The judge was particularly annoyed I think by Flynn's lawyers, you know, their long reputation of his outstanding military career and then for him to have to admit that he lied you know, while talking to the FBI in the West Wing of the White House.
The judge made that point over and over again as if you know, the White House is a sacred place and that you know, he committed the ultimate violation. So I think you know, those statements suggesting that he was somehow entrapped, those talking points of the GOP and the President didn't help him.
I also think the judge was taking Mueller's team to task for giving Flynn what the judge believed to be the sweetheart deal. I think the judge was disturbed by the fact that Flynn did not have to plead guilty with other violations you know, with respect to the lobbying that he was going for the Turkey -- the Turkish government while you know, operating as a part of the Trump administration. So I think the judge was annoyed on two fronts.
VAUSE: He was not a happy judge. Steve, let's talk process here. As an FBI agent interviewing the National Security Adviser to the 45th President of the United States a decorated general former head of the Intelligence Agency or the four cousins to the CIA. Would you think it's necessary to remind someone like that with that experience, hey party, it's a crime to lie to the FBI?
STEVE MOORE, CNN LAW ENFORCEMENT CONTRIBUTOR: Well, if I was -- if I was investigating a crime and I thought that he was about to commit a crime in his testimony to me, I mean, let's be realistic. I wouldn't say by the way, I'm -- you know, if you answer this wrong, I'm going to prosecute you for it. I mean that's part of the investigation. That's part of the interrogation. You're not going to tell them.
I think you're not going to ask them to clarify things. I mean, that's -- they're grown-ups. The one thing you would do is notify the White House Counsel. That that seems to be a breach of many protocols. VAUSE: We'll get to that.
MOORE: But yes -- no, I wouldn't -- I wouldn't help more.
VAUSE: Because Areva, if you look at the 302s which is the real-time notes taken by the agents during that interview with Flynn, actually prompt him about specific discussions he had with the Russian ambassador. It seemed to be a pretty big clue that they knew exactly what had taken place yet Flynn kept you know playing dumb.
MARTIN: Yes, I think the judge also, John, was annoyed by that because when you read this document, it was very clear that he had chance after chance after chance to tell the truth and he didn't. He intentionally lied over and over again when he was given an opportunity. And if you notice at the hearing, the judge gave him yet another opportunity. He said look, if you believe that I'm paraphrasing, that you were somehow pressured into this guilty plea, now is your opportunity to say so. Maybe we can undo this plea that you've entered into. And Flynn said no your honor, I don't want to undo it.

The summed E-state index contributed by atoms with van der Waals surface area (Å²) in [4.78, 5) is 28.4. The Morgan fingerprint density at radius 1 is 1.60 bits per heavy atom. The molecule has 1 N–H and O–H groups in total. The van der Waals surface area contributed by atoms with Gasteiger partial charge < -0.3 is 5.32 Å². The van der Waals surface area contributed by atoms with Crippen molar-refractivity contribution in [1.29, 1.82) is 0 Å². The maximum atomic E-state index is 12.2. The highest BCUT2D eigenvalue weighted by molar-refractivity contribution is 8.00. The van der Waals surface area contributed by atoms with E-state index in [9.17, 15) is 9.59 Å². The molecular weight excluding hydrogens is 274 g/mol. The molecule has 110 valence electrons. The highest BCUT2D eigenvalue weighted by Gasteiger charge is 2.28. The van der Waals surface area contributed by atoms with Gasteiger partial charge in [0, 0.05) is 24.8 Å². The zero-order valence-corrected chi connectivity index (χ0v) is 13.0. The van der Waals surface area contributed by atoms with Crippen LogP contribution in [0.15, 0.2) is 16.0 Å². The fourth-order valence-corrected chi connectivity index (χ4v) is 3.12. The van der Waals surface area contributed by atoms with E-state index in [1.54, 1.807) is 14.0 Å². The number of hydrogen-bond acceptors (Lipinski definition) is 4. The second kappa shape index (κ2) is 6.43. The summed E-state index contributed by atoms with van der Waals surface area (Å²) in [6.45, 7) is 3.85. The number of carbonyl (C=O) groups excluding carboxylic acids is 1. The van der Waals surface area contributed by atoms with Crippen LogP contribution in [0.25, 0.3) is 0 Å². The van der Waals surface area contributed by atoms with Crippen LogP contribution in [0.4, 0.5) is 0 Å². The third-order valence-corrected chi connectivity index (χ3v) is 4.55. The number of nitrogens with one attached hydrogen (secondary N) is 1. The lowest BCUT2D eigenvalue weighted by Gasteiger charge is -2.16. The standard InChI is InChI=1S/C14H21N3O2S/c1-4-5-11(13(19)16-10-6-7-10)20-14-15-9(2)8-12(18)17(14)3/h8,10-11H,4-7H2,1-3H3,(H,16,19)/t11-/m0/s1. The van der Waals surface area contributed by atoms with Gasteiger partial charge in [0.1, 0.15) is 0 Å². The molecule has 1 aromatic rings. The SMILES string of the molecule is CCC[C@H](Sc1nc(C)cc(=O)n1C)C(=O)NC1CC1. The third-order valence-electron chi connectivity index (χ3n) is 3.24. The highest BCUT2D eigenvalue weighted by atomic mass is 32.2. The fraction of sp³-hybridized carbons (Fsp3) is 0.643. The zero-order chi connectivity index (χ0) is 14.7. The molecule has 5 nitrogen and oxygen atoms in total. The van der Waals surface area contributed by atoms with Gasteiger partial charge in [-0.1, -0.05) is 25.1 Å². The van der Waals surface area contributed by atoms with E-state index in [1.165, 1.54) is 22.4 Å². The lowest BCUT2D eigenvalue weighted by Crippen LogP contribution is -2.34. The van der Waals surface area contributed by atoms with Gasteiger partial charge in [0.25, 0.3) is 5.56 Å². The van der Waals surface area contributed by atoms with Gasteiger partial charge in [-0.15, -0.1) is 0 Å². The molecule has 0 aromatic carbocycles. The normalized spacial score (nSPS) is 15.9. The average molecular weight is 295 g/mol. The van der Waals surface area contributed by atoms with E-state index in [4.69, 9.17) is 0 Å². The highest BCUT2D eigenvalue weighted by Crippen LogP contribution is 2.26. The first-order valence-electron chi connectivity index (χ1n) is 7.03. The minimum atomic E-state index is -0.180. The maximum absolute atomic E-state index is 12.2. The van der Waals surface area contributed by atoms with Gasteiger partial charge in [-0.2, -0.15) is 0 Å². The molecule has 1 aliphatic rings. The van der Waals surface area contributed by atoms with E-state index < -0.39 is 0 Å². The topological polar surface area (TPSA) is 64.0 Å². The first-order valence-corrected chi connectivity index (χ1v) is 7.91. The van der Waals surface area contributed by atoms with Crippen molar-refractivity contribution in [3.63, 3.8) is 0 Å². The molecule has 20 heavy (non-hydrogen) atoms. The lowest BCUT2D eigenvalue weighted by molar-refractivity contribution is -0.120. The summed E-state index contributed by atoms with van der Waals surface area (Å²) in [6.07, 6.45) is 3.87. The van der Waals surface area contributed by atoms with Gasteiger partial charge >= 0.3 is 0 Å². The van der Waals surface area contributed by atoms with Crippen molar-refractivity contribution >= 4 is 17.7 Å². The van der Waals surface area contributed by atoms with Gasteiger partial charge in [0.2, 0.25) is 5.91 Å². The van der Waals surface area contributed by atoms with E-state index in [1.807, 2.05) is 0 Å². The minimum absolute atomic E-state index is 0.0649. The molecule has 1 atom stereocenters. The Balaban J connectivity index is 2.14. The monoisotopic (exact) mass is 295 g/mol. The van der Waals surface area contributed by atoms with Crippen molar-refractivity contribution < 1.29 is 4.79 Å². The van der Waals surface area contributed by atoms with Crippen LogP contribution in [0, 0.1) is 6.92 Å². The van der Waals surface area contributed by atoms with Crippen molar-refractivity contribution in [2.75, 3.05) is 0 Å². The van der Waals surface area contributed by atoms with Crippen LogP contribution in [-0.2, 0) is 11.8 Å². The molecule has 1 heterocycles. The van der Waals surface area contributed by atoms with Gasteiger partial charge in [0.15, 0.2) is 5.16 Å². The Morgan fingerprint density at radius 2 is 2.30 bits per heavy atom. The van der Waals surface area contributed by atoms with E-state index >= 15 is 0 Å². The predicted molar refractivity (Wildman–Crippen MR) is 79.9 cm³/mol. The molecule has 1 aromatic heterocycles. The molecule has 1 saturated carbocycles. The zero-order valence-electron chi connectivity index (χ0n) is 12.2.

The judge says you know do you believe that the fact that the two FBI agents themselves are now you know, under investigation or have been you know accused of violating certain protocols, that that's somehow you know, relieves you of your responsibility to tell the truth? And he said no to that. So the judge today Judge Sullivan gave Flynn every opportunity to step back from the guilty plea, to make any kind of argument about entrapment or arguments about being pressured, but he refused to. So he really blew a hole in the whole GOP talking point, this whole entrapment.
VAUSE: Yes, this whole thing that Flynn is the victim of the deep state thing. It was blown out of the water and that meant that the White House Press Secretary Sarah Sanders had to go back and make up a bunch of new stuff. Here she is.
(BEGIN VIDEO CLIP)
SARAH HUCKABEE SANDERS, WHITE HOUSE PRESS SECRETARY: The FBI broke standard protocol in a way that they came in and ambush General Flynn and, in the way that they questioned him, and in the way that they encouraged him not to have White House Counsel's office present. And we know that because James Comey told us that and he said that the very reason that they did it was because the only reason that they did, it was the Trump administration and they thought they could get away with it.
Those are facts and certainly, there may be other issues there but that we don't have any reason to want to walk that back.
(END VIDEO CLIP)
[01:10:11] VAUSE: Sara Sanders and fax are often you know, are no good relationship. They're fluid. Here's what Comey actually said under oath to Congress on Monday when he was asked why not advice Flynn about the consequences of lying to the FBI. This is what he said. The Deputy Director of the FBI Andrew McCabe called him, Flynn, told him what the subject matter was, told him he was welcome to have a representative from White House Counsel there so he knew what where he was going to be asked about. He was an extraordinary experience person and so reasonably should be assumed to understand you can't like the FBI.
Secondly, is not protocol. The FBI does not do that in non-custodial interviews. And here's what Comey actually said about how the interview with Flynn actually played out. This was to MSNBC. Listen to this.
(BEGIN VIDEO CLIP)
JAMES COMEY, FORMER DIRECTOR, FBI: Something we -- probably wouldn't have done or maybe gotten away within a more organized investigation, a more organized administration. The FBI wanted to send agents into the White House itself to interview a senior official. You would work through the White House Counsel and they'll be discussions and approvals and who would be there and I thought it's early enough. Let's just send a couple guys over.
(END VIDEO CLIP)
VAUSE: Steve, what Comey is actually saying is that there was nothing sort of inappropriate about you know, how the FBI agents went about this. If there was any break in protocol, it was on you know, the behalf of the White House which was very disorganized at the time. The agents they simply did nothing wrong. How do you see it?